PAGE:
Stephen Travers tells you a lot about endurance and soul. It would be trite to say that he’s come out of the far side of trauma because we’ll never know such an experience. Three of his band members were killed on July 31 1975. Another colleague Des Lee was blown into a ditch while Stephen survived the absolute malice of a dum dum bullet – a fragmenting device outlawed in the Hague Declaration 70 years earlier. Then again, the Miami Showband killings were not constrained by any normal theatre of war.
A previous blog on this site remembered the 40th anniversary of the event at Buskhill, on the road from Banbridge to Newry. A memorial event, at the site on the actual date, was understandably intense. Since then, Stephen has worked across Ireland and also internationally in the name of tolerance and understanding. At the same time he has not relented in his mission to uncover the back story to the killings and to dismantle the State machinations that he believes are impeding the truth.
Importantly, the Miami story now figures in a Netflix series called ReMastered. It sits alongside docs on Johnny Cash, Sam Cooke and Bob Marley. The strapline reads, “the music you know, the stories you don’t”. This is for global consumption and the hurt of Stephen and Des has clearly made a connection in the first days since it was broadcast.
The show makes a brisk survey of the conflict in Northern Ireland and explains the showband story before setting out the details of the killing. The images of the exploded VW van still disturb the viewer. Likewise the shot of the debris by the road (a platform boot, a tattered Miami promo photo) that recall the famous Don McCullin picture of the dead Vietcong soldier with his personal effects.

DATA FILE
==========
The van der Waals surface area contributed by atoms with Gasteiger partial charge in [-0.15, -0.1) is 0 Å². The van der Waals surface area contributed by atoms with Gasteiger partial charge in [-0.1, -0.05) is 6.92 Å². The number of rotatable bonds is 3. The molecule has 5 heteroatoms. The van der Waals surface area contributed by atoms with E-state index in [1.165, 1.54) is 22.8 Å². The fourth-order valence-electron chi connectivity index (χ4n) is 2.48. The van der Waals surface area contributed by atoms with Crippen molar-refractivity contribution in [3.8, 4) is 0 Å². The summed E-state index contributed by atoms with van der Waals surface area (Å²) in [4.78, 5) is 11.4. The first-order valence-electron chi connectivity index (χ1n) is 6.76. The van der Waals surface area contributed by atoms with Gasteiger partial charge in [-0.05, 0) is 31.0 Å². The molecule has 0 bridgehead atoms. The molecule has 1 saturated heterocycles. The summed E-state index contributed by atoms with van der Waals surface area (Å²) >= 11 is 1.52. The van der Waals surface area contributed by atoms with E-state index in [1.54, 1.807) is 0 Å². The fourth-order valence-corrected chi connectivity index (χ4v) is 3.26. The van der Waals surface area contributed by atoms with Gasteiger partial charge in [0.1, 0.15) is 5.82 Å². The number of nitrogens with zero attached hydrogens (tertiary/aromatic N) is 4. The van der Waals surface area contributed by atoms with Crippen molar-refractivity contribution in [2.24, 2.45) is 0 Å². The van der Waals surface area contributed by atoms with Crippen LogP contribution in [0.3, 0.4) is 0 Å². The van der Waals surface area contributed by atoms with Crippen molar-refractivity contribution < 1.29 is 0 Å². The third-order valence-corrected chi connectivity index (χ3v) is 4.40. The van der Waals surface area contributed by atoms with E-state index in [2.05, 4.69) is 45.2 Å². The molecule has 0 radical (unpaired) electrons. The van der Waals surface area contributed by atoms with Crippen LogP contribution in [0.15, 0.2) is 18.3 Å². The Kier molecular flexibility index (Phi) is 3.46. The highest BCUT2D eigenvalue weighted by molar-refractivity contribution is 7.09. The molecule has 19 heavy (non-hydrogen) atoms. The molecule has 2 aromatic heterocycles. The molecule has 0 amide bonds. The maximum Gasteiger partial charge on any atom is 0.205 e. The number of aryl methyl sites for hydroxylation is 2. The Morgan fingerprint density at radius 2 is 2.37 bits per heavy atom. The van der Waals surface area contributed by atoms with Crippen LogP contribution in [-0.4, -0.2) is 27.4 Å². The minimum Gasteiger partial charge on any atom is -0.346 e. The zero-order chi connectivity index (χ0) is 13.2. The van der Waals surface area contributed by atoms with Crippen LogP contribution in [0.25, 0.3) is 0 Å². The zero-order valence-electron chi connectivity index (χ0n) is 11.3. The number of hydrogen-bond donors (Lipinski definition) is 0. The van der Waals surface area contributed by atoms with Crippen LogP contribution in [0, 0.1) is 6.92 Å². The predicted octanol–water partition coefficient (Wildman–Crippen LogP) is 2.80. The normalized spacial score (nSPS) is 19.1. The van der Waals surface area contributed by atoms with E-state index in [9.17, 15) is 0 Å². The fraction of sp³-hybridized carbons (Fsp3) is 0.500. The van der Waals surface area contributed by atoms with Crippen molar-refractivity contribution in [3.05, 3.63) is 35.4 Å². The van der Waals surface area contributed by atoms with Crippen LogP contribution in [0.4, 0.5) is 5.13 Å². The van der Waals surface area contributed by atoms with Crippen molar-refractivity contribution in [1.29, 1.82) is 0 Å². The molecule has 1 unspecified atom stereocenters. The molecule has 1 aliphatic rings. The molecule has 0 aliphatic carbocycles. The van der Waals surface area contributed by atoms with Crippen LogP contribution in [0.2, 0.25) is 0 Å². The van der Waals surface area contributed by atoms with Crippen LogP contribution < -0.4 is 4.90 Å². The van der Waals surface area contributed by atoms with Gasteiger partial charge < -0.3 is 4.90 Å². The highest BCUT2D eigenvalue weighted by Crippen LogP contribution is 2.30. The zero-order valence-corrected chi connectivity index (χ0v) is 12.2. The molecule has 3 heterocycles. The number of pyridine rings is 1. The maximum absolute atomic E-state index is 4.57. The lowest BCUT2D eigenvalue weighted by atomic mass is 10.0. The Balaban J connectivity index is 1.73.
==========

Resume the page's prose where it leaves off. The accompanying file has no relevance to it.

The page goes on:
Thus, their experiences are universally affecting. The doc sometimes strays into melodrama and over-employs library music to tweak the emotions. But then the story becomes something else. Much of this ReMastered episode is about the events after 1975, about layers of secrecy and chicanery that are reaching the public record. So a popular entertainment channel is now looking intently at British intelligence, possible collusion and a cover up. This is also gripping television.
Stephen talks about his personal rehabilitation and a syndrome called Enduring Personality Change. He takes us through the Barron Tribunal and the work of the Historical Enquiries Team. He talks about “skullduggery” and how he met with a senior UVF figure. He also digests a line of communication between the paramilitaries and the Irish State that admits to British collusion and the supply of faulty detonators.
Des and Stephen consider the possible involvement of Captain Robert Nairic. It’s a compelling line, although others outside the doc say that the date of the killing rules the British officer out. Meantime the Dublin-Monaghan bombings of 1974 are remembered and there’s a link to the same mid-Ulster murder gang.
It’s messy and abhorrent. Stephen remembers looking at the autopsy photos of Fran, Tony and Brian. It’s like a Flann O’Brien novel in that Stephen has even doubted his own survival: “there was a time when I thought, perhaps I’m actually dead and that I won’t accept my own death”. There’s no mention of the 22 bullets that were fired into Fran at point blank range, or the handgun that was discharged into the guitarist’s scrotum. Even a show like this has limits.
“I’ll see it to the finish,” says Stephen. “I want this superpower to know that I’ve been in a fight. Because I won’t back down. I want it to say, ‘this will not happen again’.”
(ReMastered: The Miami Showband Massacre is now available on Netflix.)